Not Book Smart but Street Smart: What Is a Smart City?
New technology such as the Internet of Things (IoT)—a networking capability that allows data to be sent to and received from objects and devices—is influencing how cities are being built and digitally transformed. But if the collected data isn’t being analyzed in real time, it’s not worth much. What if data collected in cities through sensors and other means could actually help the metropolises evolve and optimize, becoming true smart cities? In this video, learn about the origins of the smart-city concept and see cities that are at the forefront.
What does the ancient city of Rome have in common with Los Angeles and this desert metropolis with a population of zero?
Although built thousands of years apart on different corners of the map, each was constructed on the fundamentals of being a smart city.
So, what is a smart city? That depends on who you ask.
“A smart city is a developed area … community … urban city … a series of interconnected sensors that incorporate intelligent infrastructure management … networked through powerful and widely deployed information and communication technology … collecting data … monitoring the pattern of …”
The most common denominator is data. And it’s what a city does with that data that makes it smart.
There are five defining smart-city principles, including digital transformation, urban environment, mobility, governance and finance, and inclusive and sharing cities. Let’s take a closer look at the area of digital transformation.
Today’s version of a smart city uses Internet of Things, or IoT sensors, that collect and interpret data to advance our day-to-day lives. Cars that steer themselves, networks of crime prevention, roads that power the vehicles above them—all IoT concepts that could be coming soon to a city near you. By these advanced definitions, there are few cities on Earth that achieve this standard, if at all. But some may argue that cities have always been smart.
In 753 BC, the Roman citizenship census was established. Every five years, citizens were required to register their property and possessions to the government, creating one of the earliest data compilations that was used to inform municipal decisions, ranging from defense and trade to natural-resource expansion—an early form of community market research.
1960: Los Angeles commissions the Urban Information System.
The late 1960s brought a major step in smart-city advancement with the Urban Information System of Los Angeles. For the next 10 years, the Community Analysis Bureau would use computer databases populated by early infrared aerial photography to create reports on neighborhood demographics.
Reports produced from this research categorized population clusters with names like “The Singles of Los Angeles,” “The Suburbs From the ’50s,” “Richest of the Poor,” and more. This observational data collection affected city-planning efforts and helped shape Los Angeles neighborhoods into what they are today.
2015: Pegasus Global Holdings announces development of first uninhabited test city.
In 2015, the tech firm Pegasus Global Holdings decided that observational market research wasn’t enough for their smart-city development vision. What followed were plans for a fully functioning faux city designed to resemble a modest American town, but no one would live there.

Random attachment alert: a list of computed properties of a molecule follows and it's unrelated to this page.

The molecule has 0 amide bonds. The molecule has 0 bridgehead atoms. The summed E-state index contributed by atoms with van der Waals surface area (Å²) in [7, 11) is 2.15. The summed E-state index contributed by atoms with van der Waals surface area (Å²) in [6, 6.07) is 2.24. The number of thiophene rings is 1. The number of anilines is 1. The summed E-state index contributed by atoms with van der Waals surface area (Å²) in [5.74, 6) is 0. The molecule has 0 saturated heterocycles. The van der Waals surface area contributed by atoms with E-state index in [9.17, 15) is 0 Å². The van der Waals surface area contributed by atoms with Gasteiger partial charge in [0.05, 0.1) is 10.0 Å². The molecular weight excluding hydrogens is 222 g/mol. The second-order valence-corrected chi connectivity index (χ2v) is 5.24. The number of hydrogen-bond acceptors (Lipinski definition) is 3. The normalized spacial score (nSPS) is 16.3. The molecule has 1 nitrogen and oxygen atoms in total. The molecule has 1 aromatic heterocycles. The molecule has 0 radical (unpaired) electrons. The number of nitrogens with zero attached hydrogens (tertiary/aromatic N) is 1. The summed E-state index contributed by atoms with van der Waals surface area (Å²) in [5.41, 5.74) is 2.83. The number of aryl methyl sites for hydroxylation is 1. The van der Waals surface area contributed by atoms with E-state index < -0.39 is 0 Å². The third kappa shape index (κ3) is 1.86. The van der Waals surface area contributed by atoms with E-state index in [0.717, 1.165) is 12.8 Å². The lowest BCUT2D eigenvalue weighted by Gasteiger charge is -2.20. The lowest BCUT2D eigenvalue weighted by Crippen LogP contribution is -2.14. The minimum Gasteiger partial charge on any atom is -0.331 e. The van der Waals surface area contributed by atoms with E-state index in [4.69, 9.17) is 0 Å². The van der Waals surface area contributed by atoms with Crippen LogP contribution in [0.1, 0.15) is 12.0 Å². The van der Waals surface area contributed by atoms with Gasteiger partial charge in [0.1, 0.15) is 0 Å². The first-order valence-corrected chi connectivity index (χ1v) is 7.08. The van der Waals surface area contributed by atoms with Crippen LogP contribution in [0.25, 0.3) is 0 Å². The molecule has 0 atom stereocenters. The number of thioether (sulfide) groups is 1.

The Center for Innovation Testing and Evaluation (CITE) built offices, houses, and highways—only for testing.
The Center for Innovation Testing and Evaluation, also known as CITE, would include office buildings, parks, houses, and its own interstate highway, all used to test sensor-based technologies at a large scale. Concepts like intelligent transportation, alternative power generation, and public monitoring could be experimented with and observed without the human population getting in the way.
In 2019, Singapore committed S$1 billion dollars to its smart-city initiative. The funds will further projects like advanced visual surveillance, intelligent public transport, better outdoor lighting, and more autonomous traffic management.
The data collected is fed into an online system that helps officials see how the city is functioning at any given moment.
The same technology that wirelessly charges your toothbrush is being tested to power electric buses in Seoul, South Korea. Coils laid below the surface of the road charge these buses while stopped along their routes. The data from these tests will determine how many buses this infrastructure can support.
In Amsterdam, home batteries are being networked together to create a virtual power plant, allowing people who own their own solar panels to transfer their surplus solar energy on the wholesale market.
2030: Expanded smart grids across the world
In the next decade, we’ll see expanded smart grids for efficient energy solutions, AI-supported automation of everyday city systems, and automated vehicle management.
Urban population is projected to reach 6.7 billion by 2050. By 2100, total population will likely reach 11 billion. We’re going to see sweeping changes around the globe as we adapt to meet this growth.
As long as there have been cities, government, and colonies, there has been data contributing to them. Communities have always had to be smart in order to expand and survive. They’re just getting smarter.
We’ll soon have to ask ourselves—how smart is too smart?